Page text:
On the Saturday of Flame Con 2, at 4:00PM, in Room A there was a panel titled "Cartooning Women". I didn't know what to expect, but as I am a feminist, and am interested in writing about women, this was a panel I had to attend. It covered a broad spectrum of topics discussed by moderator Jennifer Camper, Jennifer Cruté, Sara Lautman, Sophie Labelle, Katie Fricas, and Cristy Road. I was unfamiliar with these comic creators and was amused and moved by their discussion concerning working in the arts as creators and women.
Cruté, shrouded in darkness (unfortunately it was early afternoon and the panelists were backlit to the point where the audience could pretty much only make out silhouettes)
Camper kicked off the panel with a small shiny gift bag filled with questions. Each question, she said, could be answered or put back in the bag if the panelist preferred. "You can even make up your own question," Camper elected, "we wouldn't know." Cruté, a fine artist and comic creator, got the first question, "What creator do you read over and over again?" She responded she often reads the work of Barbara Brandon, the first nationally syndicated African-American female cartoonist. Road cracked wise that she often reads the "bathroom of a dirty punk house." The second question went to Lautman: "Do you draw queer characters different from straight ones?" Lautman says every person she draws looks like a lesbian, and likens her character design to "androgynous humanoid Muppets".
The next notable question began an emotional conversation which wove through the duration of the panel concerning how everyone supplements their income in addition to their comics career. The question was "What is fun in cartooning?" Fricas responded sincerely that her comics career has been hurting her lately. Each woman took time during the rest of the panel to talk about how they piece together a living, often compromising their art for commerce. Labelle depends on her Patreon to pay for rent which allows her to draw full time. Road advised everyone in the room to take any freelance work that they are offered. Road used to work for big magazines doing illustration, but left that life because she found the micromanaged conditions unfulfilling. She now works in bars, and as a cater waiter (which she loves). Fricas added that she is a full-time librarian and works for The Guardian and other publications. Cruté sells her art, but also does freelance work like design graphics for children's clothing. Like Road, she worked in commercial art but got worn out when she was constantly told to change the appearance of her women to be "lighter, thinner, and smaller." Everyone agreed that it's difficult to make money from doing what one loves, and often more money is going to be made doing work one does not love. Lautman reported she is moving away from her current home in New York to live a more sustainable life in Baltimore and has been unable to keep a comfortable lifestyle with her various jobs which include working in a bakery. She looks forward to teaching back in her hometown.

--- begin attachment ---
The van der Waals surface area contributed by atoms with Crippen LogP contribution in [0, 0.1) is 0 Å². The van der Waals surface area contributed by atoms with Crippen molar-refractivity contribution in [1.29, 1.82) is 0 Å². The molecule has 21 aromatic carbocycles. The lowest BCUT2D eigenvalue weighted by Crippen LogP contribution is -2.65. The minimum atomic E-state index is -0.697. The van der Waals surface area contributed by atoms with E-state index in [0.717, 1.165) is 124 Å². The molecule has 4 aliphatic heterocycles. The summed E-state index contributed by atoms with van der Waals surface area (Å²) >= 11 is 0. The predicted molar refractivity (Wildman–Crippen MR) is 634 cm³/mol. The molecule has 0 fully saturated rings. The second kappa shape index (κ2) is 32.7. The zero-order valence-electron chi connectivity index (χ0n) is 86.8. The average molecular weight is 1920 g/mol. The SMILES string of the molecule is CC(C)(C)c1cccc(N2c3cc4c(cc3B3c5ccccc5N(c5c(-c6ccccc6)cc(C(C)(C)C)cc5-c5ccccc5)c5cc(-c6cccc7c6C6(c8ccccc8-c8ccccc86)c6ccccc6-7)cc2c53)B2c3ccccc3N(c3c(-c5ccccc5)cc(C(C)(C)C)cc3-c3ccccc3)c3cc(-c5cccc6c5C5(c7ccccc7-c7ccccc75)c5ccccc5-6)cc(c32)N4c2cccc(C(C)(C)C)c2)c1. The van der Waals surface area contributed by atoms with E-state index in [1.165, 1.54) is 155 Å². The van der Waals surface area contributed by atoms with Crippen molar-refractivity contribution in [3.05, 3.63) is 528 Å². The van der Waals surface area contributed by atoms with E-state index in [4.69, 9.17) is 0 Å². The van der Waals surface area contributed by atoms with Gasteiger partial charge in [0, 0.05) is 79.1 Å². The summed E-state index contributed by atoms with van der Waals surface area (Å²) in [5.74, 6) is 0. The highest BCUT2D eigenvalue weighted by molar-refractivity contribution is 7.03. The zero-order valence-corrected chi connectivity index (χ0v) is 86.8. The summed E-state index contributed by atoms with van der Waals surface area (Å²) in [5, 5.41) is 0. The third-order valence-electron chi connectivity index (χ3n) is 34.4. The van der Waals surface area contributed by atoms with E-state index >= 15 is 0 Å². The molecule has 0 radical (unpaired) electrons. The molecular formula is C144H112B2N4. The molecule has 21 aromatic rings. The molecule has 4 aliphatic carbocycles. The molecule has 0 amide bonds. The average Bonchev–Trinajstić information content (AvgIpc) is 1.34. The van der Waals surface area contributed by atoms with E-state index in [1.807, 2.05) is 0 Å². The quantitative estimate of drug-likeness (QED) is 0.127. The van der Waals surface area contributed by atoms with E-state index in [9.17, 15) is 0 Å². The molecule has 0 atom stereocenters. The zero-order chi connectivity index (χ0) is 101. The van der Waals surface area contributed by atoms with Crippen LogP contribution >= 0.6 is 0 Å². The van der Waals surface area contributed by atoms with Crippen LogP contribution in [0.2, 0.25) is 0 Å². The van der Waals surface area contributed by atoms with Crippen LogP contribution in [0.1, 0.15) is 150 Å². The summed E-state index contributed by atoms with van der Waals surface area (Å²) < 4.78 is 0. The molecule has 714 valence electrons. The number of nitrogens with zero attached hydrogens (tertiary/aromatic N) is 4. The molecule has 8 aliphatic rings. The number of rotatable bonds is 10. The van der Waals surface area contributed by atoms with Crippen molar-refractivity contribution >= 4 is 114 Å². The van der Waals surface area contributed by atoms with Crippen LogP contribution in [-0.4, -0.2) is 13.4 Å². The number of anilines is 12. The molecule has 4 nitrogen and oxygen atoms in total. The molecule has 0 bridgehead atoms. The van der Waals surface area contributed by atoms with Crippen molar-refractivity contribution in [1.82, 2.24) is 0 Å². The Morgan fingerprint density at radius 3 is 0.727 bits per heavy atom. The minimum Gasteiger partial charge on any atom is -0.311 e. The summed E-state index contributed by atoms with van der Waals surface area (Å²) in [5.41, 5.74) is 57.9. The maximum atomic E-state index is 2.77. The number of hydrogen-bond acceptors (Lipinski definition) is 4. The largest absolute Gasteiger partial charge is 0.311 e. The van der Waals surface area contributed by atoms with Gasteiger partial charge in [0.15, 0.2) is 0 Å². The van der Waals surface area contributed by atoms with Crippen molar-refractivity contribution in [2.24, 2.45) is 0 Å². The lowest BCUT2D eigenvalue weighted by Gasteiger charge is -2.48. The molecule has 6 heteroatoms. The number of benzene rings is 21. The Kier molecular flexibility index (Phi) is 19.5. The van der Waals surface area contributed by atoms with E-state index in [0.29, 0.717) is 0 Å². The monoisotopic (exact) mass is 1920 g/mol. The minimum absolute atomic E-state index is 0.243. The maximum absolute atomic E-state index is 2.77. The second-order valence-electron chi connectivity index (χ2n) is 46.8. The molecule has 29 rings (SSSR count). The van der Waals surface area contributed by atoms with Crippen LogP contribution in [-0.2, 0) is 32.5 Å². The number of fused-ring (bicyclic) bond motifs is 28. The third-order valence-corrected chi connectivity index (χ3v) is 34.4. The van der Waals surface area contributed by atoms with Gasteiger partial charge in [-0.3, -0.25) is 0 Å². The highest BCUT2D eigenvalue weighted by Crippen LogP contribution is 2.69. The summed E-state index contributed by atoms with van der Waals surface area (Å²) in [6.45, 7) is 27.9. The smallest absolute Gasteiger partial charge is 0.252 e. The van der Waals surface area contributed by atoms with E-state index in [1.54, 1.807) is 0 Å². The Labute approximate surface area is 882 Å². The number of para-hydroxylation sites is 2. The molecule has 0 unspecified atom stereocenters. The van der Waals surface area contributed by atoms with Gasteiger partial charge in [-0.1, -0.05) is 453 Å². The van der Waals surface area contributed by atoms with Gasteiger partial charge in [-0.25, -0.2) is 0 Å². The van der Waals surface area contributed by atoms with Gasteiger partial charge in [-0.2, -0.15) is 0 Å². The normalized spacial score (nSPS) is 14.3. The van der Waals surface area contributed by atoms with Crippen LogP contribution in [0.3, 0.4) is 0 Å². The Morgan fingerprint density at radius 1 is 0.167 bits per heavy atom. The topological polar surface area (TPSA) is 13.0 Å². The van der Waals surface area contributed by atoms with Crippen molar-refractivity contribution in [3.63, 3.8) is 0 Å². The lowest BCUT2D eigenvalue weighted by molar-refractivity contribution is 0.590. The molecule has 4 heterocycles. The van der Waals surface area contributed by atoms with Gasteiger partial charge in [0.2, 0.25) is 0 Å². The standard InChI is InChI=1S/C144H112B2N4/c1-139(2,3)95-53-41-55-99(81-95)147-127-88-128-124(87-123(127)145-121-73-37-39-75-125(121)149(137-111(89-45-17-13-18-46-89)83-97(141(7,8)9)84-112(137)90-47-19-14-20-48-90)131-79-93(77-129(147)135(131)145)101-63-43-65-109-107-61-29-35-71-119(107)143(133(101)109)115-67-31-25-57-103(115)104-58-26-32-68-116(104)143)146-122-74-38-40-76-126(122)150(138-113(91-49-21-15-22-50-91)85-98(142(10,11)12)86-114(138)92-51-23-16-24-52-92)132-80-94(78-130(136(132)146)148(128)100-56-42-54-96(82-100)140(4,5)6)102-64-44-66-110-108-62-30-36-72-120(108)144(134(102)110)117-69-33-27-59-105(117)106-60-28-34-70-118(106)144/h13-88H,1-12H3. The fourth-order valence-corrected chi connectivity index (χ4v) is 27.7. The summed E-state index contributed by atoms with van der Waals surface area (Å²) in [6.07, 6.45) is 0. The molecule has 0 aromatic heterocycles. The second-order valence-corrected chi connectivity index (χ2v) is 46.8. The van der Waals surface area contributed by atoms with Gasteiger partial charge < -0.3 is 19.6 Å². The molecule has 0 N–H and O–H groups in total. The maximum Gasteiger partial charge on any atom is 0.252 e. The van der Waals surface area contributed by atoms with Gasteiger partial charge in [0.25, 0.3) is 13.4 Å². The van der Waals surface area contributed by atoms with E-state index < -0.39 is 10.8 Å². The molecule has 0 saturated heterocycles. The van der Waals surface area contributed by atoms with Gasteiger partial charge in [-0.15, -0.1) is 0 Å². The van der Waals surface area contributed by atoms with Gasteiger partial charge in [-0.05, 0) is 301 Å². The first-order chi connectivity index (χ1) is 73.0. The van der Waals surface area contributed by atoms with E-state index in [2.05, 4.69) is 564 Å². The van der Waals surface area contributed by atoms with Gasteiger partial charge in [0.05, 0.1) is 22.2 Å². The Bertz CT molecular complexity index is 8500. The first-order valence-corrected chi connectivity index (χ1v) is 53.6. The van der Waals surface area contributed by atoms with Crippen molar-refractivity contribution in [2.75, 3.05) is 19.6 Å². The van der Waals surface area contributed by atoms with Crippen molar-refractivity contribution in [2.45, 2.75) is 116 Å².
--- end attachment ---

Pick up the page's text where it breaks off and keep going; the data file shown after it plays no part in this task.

The panelists, regrettably only in silhouette (forgive me, ladies!)
A more humorous discourse took place regarding what cartoon characters the panelists would have sex with. The audience wanted the panel to continue only on this subject and it very nearly did. Fricas jumped in with a well thought out list: Bugs Bunny in drag, Peppermint Patty, Violet, Lucy ("They're children!" one panelist shouted), and Minnie Mouse. Roads said her first butch crush was on an animated character Zipper Cat from the television series The Get Along Gang. Also, the animated Disney Robin Hood. Lautman has always been drawn to Gadget from Chip & Dale Rescue Rangers and Pepper Ann. Labelle observed she had a crush on Casey Jones from Teenage Mutant Ninja Turtles. "What about April?" another panelist chimed in. Labelle said with assurance, "No, April was my role model."